Aragon will be Community Governed

September 27, 2017

What community governance really entails

Since the inception of the project, Aragon's vision has been to be open source software and to give power over it to the people who use it. The whole platform will be a community effort --- and it will take time to build it as envisioned.

Right now we are a community based project and our long-term plan is to be a community governed project. To learn why this has been our vision for the project, where we are at the moment and how we plan on achieving our goals, let's take a look into the history and definition of these terms:

In the early days of open source software development, there was no need to specify or mention that a project was community governed. This is because it was considered to be an integral part of the definition of open source development itself. There's now plenty of projects that do not depend upon a community managed governance model, but are part of the open source movement.

It's great to see the open source movement grow and evolve in different ways. New open-source licenses have been created. New ways of open collaboration invented. And new forms of movements such as FLOSS, Free/Libre Open Source Software have sprung up.

Nowadays many have left behind the original notion of being community governed. Or even being community based. These self-sovereign or self-governed projects and companies will put their code on GitHub, but hold all the cards close to their chest. They will let people view their code and from time to time someone will come fix a bug and send a pull request. Therefore they are — by definition — open source. But they aren't utilizing the power of the crowd for their project governance. Governance being the most distinctive feature in how different open source projects and models work. Governance models that let everyone take part in the decision making process incentivize people to join and use the product. And the more usage there is, the more value is being created by the participants.

Now, to differentiate between these two governance models — community based versus managed — it comes down to who's in control of the project. Is it only a small subset of people or a large population of the user base?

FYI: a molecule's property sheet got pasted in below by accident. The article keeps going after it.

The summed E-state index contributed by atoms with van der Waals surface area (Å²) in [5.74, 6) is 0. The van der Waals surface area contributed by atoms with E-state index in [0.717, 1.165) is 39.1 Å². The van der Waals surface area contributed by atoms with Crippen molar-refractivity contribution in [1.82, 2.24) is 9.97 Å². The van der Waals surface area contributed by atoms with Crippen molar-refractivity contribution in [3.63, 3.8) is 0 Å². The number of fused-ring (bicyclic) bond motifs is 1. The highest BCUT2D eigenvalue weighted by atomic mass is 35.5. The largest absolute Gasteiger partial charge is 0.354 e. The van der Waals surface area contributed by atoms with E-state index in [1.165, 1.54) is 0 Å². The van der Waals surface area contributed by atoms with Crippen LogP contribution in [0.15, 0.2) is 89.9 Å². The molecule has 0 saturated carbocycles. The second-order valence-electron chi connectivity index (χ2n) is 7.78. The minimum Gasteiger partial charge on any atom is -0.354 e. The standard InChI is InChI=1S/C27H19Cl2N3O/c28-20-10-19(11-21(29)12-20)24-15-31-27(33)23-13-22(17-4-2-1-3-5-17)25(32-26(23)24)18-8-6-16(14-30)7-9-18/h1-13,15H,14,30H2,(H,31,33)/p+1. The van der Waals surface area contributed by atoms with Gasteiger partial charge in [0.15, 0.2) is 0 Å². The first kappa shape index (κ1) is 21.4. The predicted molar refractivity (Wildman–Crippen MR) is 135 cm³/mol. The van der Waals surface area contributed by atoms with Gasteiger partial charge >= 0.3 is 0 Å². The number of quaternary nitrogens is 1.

In a community based model, the project takes a bottom-up approach where they listen to the needs and thoughts of the community. While in the end only a handful of people are making the final decisions. Whereas in a communitygoverned model, the project is decentralized. Members participating in the development and governance of the project are also responsible for the decision making.

Community governed governance models can be executed in many different ways. It can be done so that everyone acts and votes for themselves. Being responsible for engaging on a level with which they're comfortable. This kind of model has the advantage of creating a broad, productive and agile community. Though it comes with the challenge that not everyone interested or devoted to the project has the time nor will to take part on a day-to-day basis.

This is why many successful community managed projects that produce commercial grade code have instituted some sort of formal leadership roles. Such as a non-profit foundation to protect the interests of the community. In such a model, people can express their interests through proxies who represent similar interests that they wish to support. This liberates the people from participating in the daily operations and encourages a wider community to form around the project.

At Aragon, we are a community based project with the commitment to evolving into a community managed governance model. We have the first version of our Community Governance Model that supports this plan and it will be updated accordingly as we move forward.

Every open source project does need some form of community management and as the Community Lead at Aragon, that has been placed largely on my shoulders. And it has been so awesome working at Aragon, let me tell you!

You get to work in the blockchain space, among the technical challenges of cryptocurrencies and on the very cool bleeding-edge technology: Ethereum. The strength of the community alone gives us the feeling that we are doing something that people really need — and it's just amazing. The time has come for people to organize and transact however they see fit. Without depending on random intermediaries they didn't choose to begin with. We're dedicated to ensuring all progress that has been made for a transparent future, as well as the people that have sacrificed for it, won't be in vain.

Now, if you've read this far, you're probably already at least somewhatinterested in what we do. Perhaps even following the progress of Aragon. As the project continues, I will be putting more of my focus on the communication side of things and will begin transitioning to a Communications Lead role. Community is an integral part of communication and vice versa. So we'll need more people working on this key element of Aragon. I will put great effort into hiring a new Community Lead to join us in creating our platform and aid in becoming a community governed project. We're a small team, but the camaraderie of our small community within a community is spectacular. And the team members are all very nice and welcoming!

If you're interested in this type of thing, increasing people's freedom, putting your energy into doing something you believe in and want to be at the vanguard of a technological revolution that has the power to make an actual change in the world, check out our job listing for a Community Lead at GitHub and apply!